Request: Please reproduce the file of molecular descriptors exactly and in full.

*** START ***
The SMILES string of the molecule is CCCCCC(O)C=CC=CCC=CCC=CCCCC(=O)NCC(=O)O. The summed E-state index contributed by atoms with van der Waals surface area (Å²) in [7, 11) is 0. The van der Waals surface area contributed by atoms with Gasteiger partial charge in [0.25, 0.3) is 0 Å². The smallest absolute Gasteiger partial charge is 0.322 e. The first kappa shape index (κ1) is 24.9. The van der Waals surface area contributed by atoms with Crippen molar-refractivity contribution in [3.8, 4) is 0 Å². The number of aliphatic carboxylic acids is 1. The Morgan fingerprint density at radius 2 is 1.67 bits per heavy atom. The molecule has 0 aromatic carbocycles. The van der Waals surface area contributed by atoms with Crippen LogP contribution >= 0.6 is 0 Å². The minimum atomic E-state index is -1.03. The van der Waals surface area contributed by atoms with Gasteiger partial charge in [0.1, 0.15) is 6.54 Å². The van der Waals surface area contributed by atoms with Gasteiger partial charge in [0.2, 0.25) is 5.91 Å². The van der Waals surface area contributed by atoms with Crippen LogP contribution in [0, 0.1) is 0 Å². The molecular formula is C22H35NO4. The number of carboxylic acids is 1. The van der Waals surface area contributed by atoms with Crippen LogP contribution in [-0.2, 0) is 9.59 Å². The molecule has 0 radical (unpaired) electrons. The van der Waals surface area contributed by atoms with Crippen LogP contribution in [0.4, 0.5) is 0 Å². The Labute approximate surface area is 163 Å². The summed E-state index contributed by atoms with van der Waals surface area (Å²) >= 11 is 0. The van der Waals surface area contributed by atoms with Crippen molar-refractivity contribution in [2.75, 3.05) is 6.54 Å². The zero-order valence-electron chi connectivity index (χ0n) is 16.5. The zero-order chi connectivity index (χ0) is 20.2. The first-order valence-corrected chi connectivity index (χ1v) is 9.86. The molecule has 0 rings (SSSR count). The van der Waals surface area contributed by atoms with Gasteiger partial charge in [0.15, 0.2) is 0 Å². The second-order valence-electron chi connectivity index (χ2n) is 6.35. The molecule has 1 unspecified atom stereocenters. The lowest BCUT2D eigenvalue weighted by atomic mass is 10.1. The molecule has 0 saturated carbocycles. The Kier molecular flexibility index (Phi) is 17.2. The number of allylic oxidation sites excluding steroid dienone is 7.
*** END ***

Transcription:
The SMILES string of the molecule is CCCCCC(O)C=CC=CCC=CCC=CCCCC(=O)NCC(=O)O. The summed E-state index contributed by atoms with van der Waals surface area (Å²) in [7, 11) is 0. The van der Waals surface area contributed by atoms with Gasteiger partial charge in [0.25, 0.3) is 0 Å². The smallest absolute Gasteiger partial charge is 0.322 e. The first kappa shape index (κ1) is 24.9. The van der Waals surface area contributed by atoms with Crippen molar-refractivity contribution in [3.8, 4) is 0 Å². The number of aliphatic carboxylic acids is 1. The Morgan fingerprint density at radius 2 is 1.67 bits per heavy atom. The molecule has 0 aromatic carbocycles. The van der Waals surface area contributed by atoms with Crippen LogP contribution >= 0.6 is 0 Å². The minimum atomic E-state index is -1.03. The van der Waals surface area contributed by atoms with Gasteiger partial charge in [0.1, 0.15) is 6.54 Å². The van der Waals surface area contributed by atoms with Gasteiger partial charge in [0.2, 0.25) is 5.91 Å². The van der Waals surface area contributed by atoms with Crippen LogP contribution in [0, 0.1) is 0 Å². The molecular formula is C22H35NO4. The number of carboxylic acids is 1. The van der Waals surface area contributed by atoms with Crippen LogP contribution in [-0.2, 0) is 9.59 Å². The molecule has 0 radical (unpaired) electrons. The van der Waals surface area contributed by atoms with Crippen LogP contribution in [0.4, 0.5) is 0 Å². The Labute approximate surface area is 163 Å². The summed E-state index contributed by atoms with van der Waals surface area (Å²) >= 11 is 0. The van der Waals surface area contributed by atoms with Crippen molar-refractivity contribution in [2.75, 3.05) is 6.54 Å². The zero-order valence-electron chi connectivity index (χ0n) is 16.5. The zero-order chi connectivity index (χ0) is 20.2. The first-order valence-corrected chi connectivity index (χ1v) is 9.86. The molecule has 0 rings (SSSR count). The van der Waals surface area contributed by atoms with Gasteiger partial charge in [0.15, 0.2) is 0 Å². The second-order valence-electron chi connectivity index (χ2n) is 6.35. The molecule has 1 unspecified atom stereocenters. The lowest BCUT2D eigenvalue weighted by atomic mass is 10.1. The molecule has 0 saturated carbocycles. The Kier molecular flexibility index (Phi) is 17.2. The number of allylic oxidation sites excluding steroid dienone is 7.